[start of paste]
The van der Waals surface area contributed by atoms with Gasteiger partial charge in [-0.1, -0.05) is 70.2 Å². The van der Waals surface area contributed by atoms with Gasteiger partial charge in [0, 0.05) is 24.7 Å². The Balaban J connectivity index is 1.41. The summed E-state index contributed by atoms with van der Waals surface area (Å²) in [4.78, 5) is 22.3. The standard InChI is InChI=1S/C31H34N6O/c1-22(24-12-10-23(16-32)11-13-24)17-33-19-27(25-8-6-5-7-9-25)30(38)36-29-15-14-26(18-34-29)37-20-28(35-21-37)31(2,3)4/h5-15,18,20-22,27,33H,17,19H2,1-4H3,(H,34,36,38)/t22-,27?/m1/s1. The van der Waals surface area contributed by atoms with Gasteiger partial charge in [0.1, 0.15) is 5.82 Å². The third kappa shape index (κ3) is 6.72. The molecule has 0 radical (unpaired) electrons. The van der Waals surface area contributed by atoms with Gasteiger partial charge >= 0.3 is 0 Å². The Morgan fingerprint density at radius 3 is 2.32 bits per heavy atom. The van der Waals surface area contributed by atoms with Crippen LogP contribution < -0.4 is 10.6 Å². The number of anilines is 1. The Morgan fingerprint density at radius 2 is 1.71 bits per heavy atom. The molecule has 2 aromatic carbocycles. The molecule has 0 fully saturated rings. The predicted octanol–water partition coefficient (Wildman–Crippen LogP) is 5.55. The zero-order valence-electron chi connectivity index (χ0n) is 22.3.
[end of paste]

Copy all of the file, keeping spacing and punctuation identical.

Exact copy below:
The van der Waals surface area contributed by atoms with Gasteiger partial charge in [-0.1, -0.05) is 70.2 Å². The van der Waals surface area contributed by atoms with Gasteiger partial charge in [0, 0.05) is 24.7 Å². The Balaban J connectivity index is 1.41. The summed E-state index contributed by atoms with van der Waals surface area (Å²) in [4.78, 5) is 22.3. The standard InChI is InChI=1S/C31H34N6O/c1-22(24-12-10-23(16-32)11-13-24)17-33-19-27(25-8-6-5-7-9-25)30(38)36-29-15-14-26(18-34-29)37-20-28(35-21-37)31(2,3)4/h5-15,18,20-22,27,33H,17,19H2,1-4H3,(H,34,36,38)/t22-,27?/m1/s1. The van der Waals surface area contributed by atoms with Gasteiger partial charge in [0.1, 0.15) is 5.82 Å². The third kappa shape index (κ3) is 6.72. The molecule has 0 radical (unpaired) electrons. The van der Waals surface area contributed by atoms with Gasteiger partial charge >= 0.3 is 0 Å². The Morgan fingerprint density at radius 3 is 2.32 bits per heavy atom. The van der Waals surface area contributed by atoms with Crippen LogP contribution < -0.4 is 10.6 Å². The number of anilines is 1. The Morgan fingerprint density at radius 2 is 1.71 bits per heavy atom. The molecule has 2 aromatic carbocycles. The molecule has 0 fully saturated rings. The predicted octanol–water partition coefficient (Wildman–Crippen LogP) is 5.55. The zero-order valence-electron chi connectivity index (χ0n) is 22.3.